Superb revival of neglected play strikes chords today, says Bill Hagerty
Ten men shut in a room ponder why they are there and what their fate might be. Within minutes their mounting apprehension and mutual distrust creates a tension that bridges the short distance between them and the audience, dispensing a state of high anxiety on its way. It’s the cue for 90 unbroken nerve-wracking minutes during which all present are required to look deep inside themselves.
Okay, it’s only a play. Indeed, one that when premiered in New York in 1964 was greeted with mixed reviews and audience indifference reflected by a run of just 32 performances.
Two years later in London it failed again on both fronts. Arthur Miller, with All My Sons, Death of a Salesman and A View from the Bridge having a decade earlier established him as a giant of American theatre, had this time failed to penetrate the public psyche.
Full marks then to director Phil Willmott, who when researching another project realised that Incident at Vichy was perhaps more topical than it had been in its original historical no-man’s-land of 20 years after the war’s end. Creepily so as the dialogue from a master phrasemaker prises open a can where the worms aren’t just still wriggling but resolved to escape their tin.
Miller had attended Nazi war-crimes trials in Frankfurt before producing a Holocaust play that wasn’t, in that it expanded its themes to include individual conscience and guilt, collective responsibility and the lack of it, the gullibility of those eager to embrace it and how civilised people could accept and even excuse horrors carried out in their names.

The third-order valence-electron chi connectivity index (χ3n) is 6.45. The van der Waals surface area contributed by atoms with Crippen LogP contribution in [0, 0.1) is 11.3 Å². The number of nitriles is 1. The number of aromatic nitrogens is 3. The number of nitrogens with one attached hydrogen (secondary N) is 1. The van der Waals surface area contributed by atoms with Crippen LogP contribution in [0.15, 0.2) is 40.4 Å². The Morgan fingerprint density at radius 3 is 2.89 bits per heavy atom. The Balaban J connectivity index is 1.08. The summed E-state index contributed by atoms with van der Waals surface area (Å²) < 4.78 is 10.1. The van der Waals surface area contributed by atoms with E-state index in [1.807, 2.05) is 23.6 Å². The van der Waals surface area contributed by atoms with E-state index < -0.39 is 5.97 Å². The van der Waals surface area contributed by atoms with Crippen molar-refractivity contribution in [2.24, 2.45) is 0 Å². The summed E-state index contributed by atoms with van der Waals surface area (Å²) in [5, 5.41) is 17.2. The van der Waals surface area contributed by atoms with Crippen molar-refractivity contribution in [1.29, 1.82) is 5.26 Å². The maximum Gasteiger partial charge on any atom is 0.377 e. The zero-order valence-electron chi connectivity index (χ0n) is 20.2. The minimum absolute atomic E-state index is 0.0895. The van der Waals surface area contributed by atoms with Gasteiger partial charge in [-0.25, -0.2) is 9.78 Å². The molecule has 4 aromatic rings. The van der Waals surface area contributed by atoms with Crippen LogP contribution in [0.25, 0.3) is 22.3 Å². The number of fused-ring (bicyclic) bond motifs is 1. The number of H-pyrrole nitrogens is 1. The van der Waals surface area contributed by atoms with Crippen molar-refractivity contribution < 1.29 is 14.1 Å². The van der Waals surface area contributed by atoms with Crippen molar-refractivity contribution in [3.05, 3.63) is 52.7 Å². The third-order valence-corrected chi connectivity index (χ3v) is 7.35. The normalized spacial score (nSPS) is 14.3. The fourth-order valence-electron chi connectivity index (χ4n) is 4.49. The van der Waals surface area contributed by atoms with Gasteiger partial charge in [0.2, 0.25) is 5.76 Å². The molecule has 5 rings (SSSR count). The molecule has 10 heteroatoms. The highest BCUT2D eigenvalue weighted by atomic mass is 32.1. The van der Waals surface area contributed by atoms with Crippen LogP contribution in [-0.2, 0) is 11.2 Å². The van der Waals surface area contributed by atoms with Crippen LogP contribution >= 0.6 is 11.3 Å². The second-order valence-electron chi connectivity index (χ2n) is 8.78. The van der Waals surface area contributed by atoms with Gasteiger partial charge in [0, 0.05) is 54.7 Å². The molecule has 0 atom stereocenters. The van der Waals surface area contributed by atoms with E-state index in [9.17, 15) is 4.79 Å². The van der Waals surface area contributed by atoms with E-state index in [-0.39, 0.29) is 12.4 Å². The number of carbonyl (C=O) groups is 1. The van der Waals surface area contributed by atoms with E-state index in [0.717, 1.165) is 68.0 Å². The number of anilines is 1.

Set in 1942, the plot focuses on the men – mostly Jewish – after they have been swept off the streets in Vichy France ‘to have their papers checked’. They are treated contemptuously by an SS officer captor and his ‘racial anthropologist’ companion, less so by a front-line regular soldier who’d been wounded fighting the French in 1940.
Ranging from a psychiatrist and former front-line soldier to a terrified artist; from a communist electrician, recounting rumours of trainloads of Poles being despatched east to concentration camps, to an initially self-assured actor who won’t believe a word of it, they soon expose their vulnerability – and the terror of the unthinkable.
The more their lives unravel, the more warning bells ring in one’s head. "You get tired of believing in the truth," says the artist, and later an elderly, silent Jew, resisting as he is dragged away to interrogation, spills all over the floor the stuffing of the pillow he has constantly hugged, illustrating a Jewish parable where dispersing feathers represents the unstoppable spread of divisive propaganda. "Fake news," observes Willmott in his programme note.
Incident at Vichy settles flawlessly into today’s world, where blatant untruths and "alternative facts" appear to have become acceptable currency; where lies are believed or, even worse, considered immaterial if useful to winning the argument being pursued.
A stunning ensemble cast – Edward Killingback, as an Austrian prince whose understanding and ultimate bravery makes one believe there may be hope after all, deserves special mention – is to be congratulated for making every second count and every flesh creep.
Willmott’s note also recalls President-to-be Donald Trump confirming that he was open to requiring Muslims in the United States to register on a database and, when asked how such a database would be different from Jews having to register in Nazi Germany, replied:"You tell me."
Do go to see Incident at Vichy. But be prepared to be very afraid.
Incident at Vichy plays until 22 April. For tickets, call the box office on 0844 847 1652 or book online at Ticketweb.
Finborough Theatre is at 118 Finborough Road, SW10.
April 4, 2017
December 1, 2016